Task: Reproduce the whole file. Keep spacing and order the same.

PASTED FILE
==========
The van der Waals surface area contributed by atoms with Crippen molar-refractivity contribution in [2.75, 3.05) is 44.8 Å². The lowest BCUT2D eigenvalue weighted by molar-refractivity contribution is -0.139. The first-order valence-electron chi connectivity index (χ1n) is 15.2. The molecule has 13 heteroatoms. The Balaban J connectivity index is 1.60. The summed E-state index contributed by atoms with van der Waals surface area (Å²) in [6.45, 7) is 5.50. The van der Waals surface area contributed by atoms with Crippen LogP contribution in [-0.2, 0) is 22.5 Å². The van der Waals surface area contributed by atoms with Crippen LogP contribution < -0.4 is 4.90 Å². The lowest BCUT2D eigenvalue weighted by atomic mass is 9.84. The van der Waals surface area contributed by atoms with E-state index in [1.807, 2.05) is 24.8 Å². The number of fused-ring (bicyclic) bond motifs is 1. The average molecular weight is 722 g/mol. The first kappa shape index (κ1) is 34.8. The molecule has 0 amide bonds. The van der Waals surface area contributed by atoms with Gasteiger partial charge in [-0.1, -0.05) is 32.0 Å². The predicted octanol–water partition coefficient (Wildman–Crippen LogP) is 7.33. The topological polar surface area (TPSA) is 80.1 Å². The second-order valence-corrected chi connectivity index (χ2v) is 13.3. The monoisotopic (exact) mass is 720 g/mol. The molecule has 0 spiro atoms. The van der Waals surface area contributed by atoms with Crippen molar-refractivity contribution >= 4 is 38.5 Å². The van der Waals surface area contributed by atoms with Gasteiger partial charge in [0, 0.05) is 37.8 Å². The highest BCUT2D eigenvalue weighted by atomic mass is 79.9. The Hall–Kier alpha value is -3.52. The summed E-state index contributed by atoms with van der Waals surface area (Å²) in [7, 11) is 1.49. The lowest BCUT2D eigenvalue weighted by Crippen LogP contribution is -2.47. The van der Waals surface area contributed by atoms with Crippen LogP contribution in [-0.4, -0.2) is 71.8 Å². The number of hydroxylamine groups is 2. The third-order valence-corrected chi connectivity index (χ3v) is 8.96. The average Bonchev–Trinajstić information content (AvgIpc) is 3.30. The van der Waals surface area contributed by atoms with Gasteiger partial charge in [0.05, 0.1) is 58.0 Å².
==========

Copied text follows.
The van der Waals surface area contributed by atoms with Crippen molar-refractivity contribution in [2.75, 3.05) is 44.8 Å². The lowest BCUT2D eigenvalue weighted by molar-refractivity contribution is -0.139. The first-order valence-electron chi connectivity index (χ1n) is 15.2. The molecule has 13 heteroatoms. The Balaban J connectivity index is 1.60. The summed E-state index contributed by atoms with van der Waals surface area (Å²) in [6.45, 7) is 5.50. The van der Waals surface area contributed by atoms with Crippen LogP contribution in [-0.2, 0) is 22.5 Å². The van der Waals surface area contributed by atoms with Crippen LogP contribution < -0.4 is 4.90 Å². The lowest BCUT2D eigenvalue weighted by atomic mass is 9.84. The van der Waals surface area contributed by atoms with E-state index in [1.807, 2.05) is 24.8 Å². The number of fused-ring (bicyclic) bond motifs is 1. The average molecular weight is 722 g/mol. The first kappa shape index (κ1) is 34.8. The molecule has 0 amide bonds. The van der Waals surface area contributed by atoms with Gasteiger partial charge in [-0.1, -0.05) is 32.0 Å². The predicted octanol–water partition coefficient (Wildman–Crippen LogP) is 7.33. The topological polar surface area (TPSA) is 80.1 Å². The second-order valence-corrected chi connectivity index (χ2v) is 13.3. The monoisotopic (exact) mass is 720 g/mol. The molecule has 0 spiro atoms. The van der Waals surface area contributed by atoms with Crippen molar-refractivity contribution >= 4 is 38.5 Å². The van der Waals surface area contributed by atoms with Gasteiger partial charge in [0, 0.05) is 37.8 Å². The highest BCUT2D eigenvalue weighted by atomic mass is 79.9. The Hall–Kier alpha value is -3.52. The summed E-state index contributed by atoms with van der Waals surface area (Å²) in [7, 11) is 1.49. The lowest BCUT2D eigenvalue weighted by Crippen LogP contribution is -2.47. The van der Waals surface area contributed by atoms with Crippen LogP contribution in [-0.4, -0.2) is 71.8 Å². The number of hydroxylamine groups is 2. The third-order valence-corrected chi connectivity index (χ3v) is 8.96. The average Bonchev–Trinajstić information content (AvgIpc) is 3.30. The van der Waals surface area contributed by atoms with Gasteiger partial charge in [0.05, 0.1) is 58.0 Å².